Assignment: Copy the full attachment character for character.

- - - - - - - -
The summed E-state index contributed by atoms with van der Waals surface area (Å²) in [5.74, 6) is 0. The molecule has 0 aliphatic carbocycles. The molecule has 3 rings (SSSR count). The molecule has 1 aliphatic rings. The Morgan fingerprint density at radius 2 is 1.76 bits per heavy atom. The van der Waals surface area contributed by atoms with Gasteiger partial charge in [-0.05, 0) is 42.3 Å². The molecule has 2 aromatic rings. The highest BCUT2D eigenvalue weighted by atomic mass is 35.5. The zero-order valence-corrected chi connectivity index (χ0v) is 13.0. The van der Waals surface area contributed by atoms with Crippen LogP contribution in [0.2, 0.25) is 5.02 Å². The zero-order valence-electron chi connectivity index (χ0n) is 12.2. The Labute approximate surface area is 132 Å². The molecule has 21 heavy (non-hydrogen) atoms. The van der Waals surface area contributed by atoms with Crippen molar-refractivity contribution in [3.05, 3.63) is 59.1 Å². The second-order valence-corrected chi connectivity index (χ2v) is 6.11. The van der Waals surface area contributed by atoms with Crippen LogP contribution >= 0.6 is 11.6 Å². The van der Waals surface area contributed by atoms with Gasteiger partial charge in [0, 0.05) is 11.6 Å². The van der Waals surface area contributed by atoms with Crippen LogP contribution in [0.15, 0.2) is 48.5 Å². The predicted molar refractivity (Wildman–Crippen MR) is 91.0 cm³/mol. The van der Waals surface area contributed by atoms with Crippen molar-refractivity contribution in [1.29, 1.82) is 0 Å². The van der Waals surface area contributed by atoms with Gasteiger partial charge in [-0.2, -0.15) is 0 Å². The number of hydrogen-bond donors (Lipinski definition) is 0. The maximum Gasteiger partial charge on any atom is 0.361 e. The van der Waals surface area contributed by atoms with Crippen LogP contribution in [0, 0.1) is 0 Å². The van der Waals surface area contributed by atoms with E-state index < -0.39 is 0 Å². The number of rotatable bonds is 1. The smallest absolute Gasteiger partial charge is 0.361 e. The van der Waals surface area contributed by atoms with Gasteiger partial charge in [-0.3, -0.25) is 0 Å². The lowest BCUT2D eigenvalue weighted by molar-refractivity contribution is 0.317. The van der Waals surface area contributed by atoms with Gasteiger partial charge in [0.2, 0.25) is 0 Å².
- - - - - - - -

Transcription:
The summed E-state index contributed by atoms with van der Waals surface area (Å²) in [5.74, 6) is 0. The molecule has 0 aliphatic carbocycles. The molecule has 3 rings (SSSR count). The molecule has 1 aliphatic rings. The Morgan fingerprint density at radius 2 is 1.76 bits per heavy atom. The van der Waals surface area contributed by atoms with Gasteiger partial charge in [-0.05, 0) is 42.3 Å². The molecule has 2 aromatic rings. The highest BCUT2D eigenvalue weighted by atomic mass is 35.5. The zero-order valence-corrected chi connectivity index (χ0v) is 13.0. The van der Waals surface area contributed by atoms with Crippen LogP contribution in [0.2, 0.25) is 5.02 Å². The zero-order valence-electron chi connectivity index (χ0n) is 12.2. The Labute approximate surface area is 132 Å². The molecule has 21 heavy (non-hydrogen) atoms. The van der Waals surface area contributed by atoms with Crippen molar-refractivity contribution in [3.05, 3.63) is 59.1 Å². The second-order valence-corrected chi connectivity index (χ2v) is 6.11. The van der Waals surface area contributed by atoms with Crippen LogP contribution >= 0.6 is 11.6 Å². The van der Waals surface area contributed by atoms with Gasteiger partial charge in [0, 0.05) is 11.6 Å². The van der Waals surface area contributed by atoms with Crippen LogP contribution in [0.15, 0.2) is 48.5 Å². The predicted molar refractivity (Wildman–Crippen MR) is 91.0 cm³/mol. The van der Waals surface area contributed by atoms with Crippen molar-refractivity contribution in [1.29, 1.82) is 0 Å². The van der Waals surface area contributed by atoms with Gasteiger partial charge in [-0.2, -0.15) is 0 Å². The number of hydrogen-bond donors (Lipinski definition) is 0. The maximum Gasteiger partial charge on any atom is 0.361 e. The van der Waals surface area contributed by atoms with Crippen LogP contribution in [0, 0.1) is 0 Å². The van der Waals surface area contributed by atoms with E-state index < -0.39 is 0 Å². The number of rotatable bonds is 1. The smallest absolute Gasteiger partial charge is 0.361 e. The van der Waals surface area contributed by atoms with Gasteiger partial charge in [-0.3, -0.25) is 0 Å². The lowest BCUT2D eigenvalue weighted by molar-refractivity contribution is 0.317. The van der Waals surface area contributed by atoms with Gasteiger partial charge in [0.2, 0.25) is 0 Å².